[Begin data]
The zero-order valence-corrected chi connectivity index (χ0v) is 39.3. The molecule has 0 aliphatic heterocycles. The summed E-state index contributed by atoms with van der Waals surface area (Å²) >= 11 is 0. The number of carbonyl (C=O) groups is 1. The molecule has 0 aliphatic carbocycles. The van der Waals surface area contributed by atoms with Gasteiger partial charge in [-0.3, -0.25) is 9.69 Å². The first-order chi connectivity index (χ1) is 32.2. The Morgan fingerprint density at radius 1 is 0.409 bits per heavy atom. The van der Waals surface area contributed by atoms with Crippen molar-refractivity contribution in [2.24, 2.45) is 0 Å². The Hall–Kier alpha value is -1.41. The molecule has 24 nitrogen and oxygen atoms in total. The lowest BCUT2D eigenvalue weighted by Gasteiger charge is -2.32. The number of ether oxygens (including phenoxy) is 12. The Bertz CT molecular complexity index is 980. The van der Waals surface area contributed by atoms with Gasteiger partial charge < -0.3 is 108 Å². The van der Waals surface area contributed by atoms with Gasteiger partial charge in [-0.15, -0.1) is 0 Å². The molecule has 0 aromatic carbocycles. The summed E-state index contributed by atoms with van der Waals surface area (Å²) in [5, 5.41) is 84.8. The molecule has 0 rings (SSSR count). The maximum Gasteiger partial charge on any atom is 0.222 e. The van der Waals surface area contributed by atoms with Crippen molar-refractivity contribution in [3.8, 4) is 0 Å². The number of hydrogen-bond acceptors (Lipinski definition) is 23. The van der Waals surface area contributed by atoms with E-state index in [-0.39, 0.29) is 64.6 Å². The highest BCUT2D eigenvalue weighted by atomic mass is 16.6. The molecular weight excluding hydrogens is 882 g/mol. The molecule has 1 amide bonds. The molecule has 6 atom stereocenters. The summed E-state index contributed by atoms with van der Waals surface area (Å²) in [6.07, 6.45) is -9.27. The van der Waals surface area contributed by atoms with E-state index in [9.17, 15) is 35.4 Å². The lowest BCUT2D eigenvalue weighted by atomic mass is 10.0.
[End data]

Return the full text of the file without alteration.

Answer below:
The zero-order valence-corrected chi connectivity index (χ0v) is 39.3. The molecule has 0 aliphatic heterocycles. The summed E-state index contributed by atoms with van der Waals surface area (Å²) >= 11 is 0. The number of carbonyl (C=O) groups is 1. The molecule has 0 aliphatic carbocycles. The van der Waals surface area contributed by atoms with Gasteiger partial charge in [-0.3, -0.25) is 9.69 Å². The first-order chi connectivity index (χ1) is 32.2. The Morgan fingerprint density at radius 1 is 0.409 bits per heavy atom. The van der Waals surface area contributed by atoms with Crippen molar-refractivity contribution in [2.24, 2.45) is 0 Å². The Hall–Kier alpha value is -1.41. The molecule has 24 nitrogen and oxygen atoms in total. The lowest BCUT2D eigenvalue weighted by Gasteiger charge is -2.32. The number of ether oxygens (including phenoxy) is 12. The Bertz CT molecular complexity index is 980. The van der Waals surface area contributed by atoms with Gasteiger partial charge < -0.3 is 108 Å². The van der Waals surface area contributed by atoms with Gasteiger partial charge in [-0.15, -0.1) is 0 Å². The molecule has 0 aromatic carbocycles. The summed E-state index contributed by atoms with van der Waals surface area (Å²) in [5, 5.41) is 84.8. The molecule has 0 rings (SSSR count). The maximum Gasteiger partial charge on any atom is 0.222 e. The van der Waals surface area contributed by atoms with Crippen molar-refractivity contribution in [3.8, 4) is 0 Å². The number of hydrogen-bond acceptors (Lipinski definition) is 23. The van der Waals surface area contributed by atoms with E-state index in [-0.39, 0.29) is 64.6 Å². The highest BCUT2D eigenvalue weighted by atomic mass is 16.6. The molecular weight excluding hydrogens is 882 g/mol. The molecule has 1 amide bonds. The molecule has 6 atom stereocenters. The summed E-state index contributed by atoms with van der Waals surface area (Å²) in [6.07, 6.45) is -9.27. The van der Waals surface area contributed by atoms with E-state index in [9.17, 15) is 35.4 Å². The lowest BCUT2D eigenvalue weighted by atomic mass is 10.0.